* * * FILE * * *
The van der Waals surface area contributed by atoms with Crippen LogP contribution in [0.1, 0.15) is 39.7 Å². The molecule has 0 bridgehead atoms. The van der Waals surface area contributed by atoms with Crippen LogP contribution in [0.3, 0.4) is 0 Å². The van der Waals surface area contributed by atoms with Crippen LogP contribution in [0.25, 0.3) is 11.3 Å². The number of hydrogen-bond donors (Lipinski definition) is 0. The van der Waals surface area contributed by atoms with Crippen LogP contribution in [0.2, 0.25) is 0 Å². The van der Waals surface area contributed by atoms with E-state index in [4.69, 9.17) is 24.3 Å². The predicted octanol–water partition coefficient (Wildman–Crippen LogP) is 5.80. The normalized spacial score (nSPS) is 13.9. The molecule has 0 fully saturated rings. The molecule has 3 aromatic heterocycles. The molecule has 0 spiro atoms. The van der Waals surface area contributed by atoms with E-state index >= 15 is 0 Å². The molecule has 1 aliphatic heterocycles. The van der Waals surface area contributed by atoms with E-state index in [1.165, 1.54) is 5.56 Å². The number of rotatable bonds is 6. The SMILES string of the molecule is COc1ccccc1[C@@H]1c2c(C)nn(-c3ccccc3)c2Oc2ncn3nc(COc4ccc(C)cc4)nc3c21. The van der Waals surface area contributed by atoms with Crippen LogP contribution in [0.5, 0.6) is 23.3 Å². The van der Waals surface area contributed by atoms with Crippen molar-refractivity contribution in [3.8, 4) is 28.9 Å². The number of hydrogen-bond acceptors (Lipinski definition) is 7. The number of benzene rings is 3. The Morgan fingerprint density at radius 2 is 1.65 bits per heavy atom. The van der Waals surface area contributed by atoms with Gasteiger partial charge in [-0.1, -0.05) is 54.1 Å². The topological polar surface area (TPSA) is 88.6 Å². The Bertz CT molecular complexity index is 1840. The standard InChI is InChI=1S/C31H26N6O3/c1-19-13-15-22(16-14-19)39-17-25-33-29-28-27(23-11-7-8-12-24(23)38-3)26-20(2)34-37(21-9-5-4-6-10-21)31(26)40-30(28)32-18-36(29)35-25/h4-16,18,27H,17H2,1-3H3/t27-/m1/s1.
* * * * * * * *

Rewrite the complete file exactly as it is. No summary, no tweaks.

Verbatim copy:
The van der Waals surface area contributed by atoms with Crippen LogP contribution in [0.1, 0.15) is 39.7 Å². The molecule has 0 bridgehead atoms. The van der Waals surface area contributed by atoms with Crippen LogP contribution in [0.3, 0.4) is 0 Å². The van der Waals surface area contributed by atoms with Crippen LogP contribution in [0.25, 0.3) is 11.3 Å². The number of hydrogen-bond donors (Lipinski definition) is 0. The van der Waals surface area contributed by atoms with Crippen LogP contribution in [0.2, 0.25) is 0 Å². The van der Waals surface area contributed by atoms with E-state index in [4.69, 9.17) is 24.3 Å². The predicted octanol–water partition coefficient (Wildman–Crippen LogP) is 5.80. The normalized spacial score (nSPS) is 13.9. The molecule has 0 fully saturated rings. The molecule has 3 aromatic heterocycles. The molecule has 0 spiro atoms. The van der Waals surface area contributed by atoms with E-state index >= 15 is 0 Å². The molecule has 1 aliphatic heterocycles. The van der Waals surface area contributed by atoms with E-state index in [1.165, 1.54) is 5.56 Å². The number of rotatable bonds is 6. The SMILES string of the molecule is COc1ccccc1[C@@H]1c2c(C)nn(-c3ccccc3)c2Oc2ncn3nc(COc4ccc(C)cc4)nc3c21. The van der Waals surface area contributed by atoms with Crippen LogP contribution in [0.5, 0.6) is 23.3 Å². The van der Waals surface area contributed by atoms with Crippen molar-refractivity contribution in [3.8, 4) is 28.9 Å². The number of hydrogen-bond acceptors (Lipinski definition) is 7. The number of benzene rings is 3. The Morgan fingerprint density at radius 2 is 1.65 bits per heavy atom. The van der Waals surface area contributed by atoms with Gasteiger partial charge in [-0.1, -0.05) is 54.1 Å². The topological polar surface area (TPSA) is 88.6 Å². The Bertz CT molecular complexity index is 1840. The standard InChI is InChI=1S/C31H26N6O3/c1-19-13-15-22(16-14-19)39-17-25-33-29-28-27(23-11-7-8-12-24(23)38-3)26-20(2)34-37(21-9-5-4-6-10-21)31(26)40-30(28)32-18-36(29)35-25/h4-16,18,27H,17H2,1-3H3/t27-/m1/s1.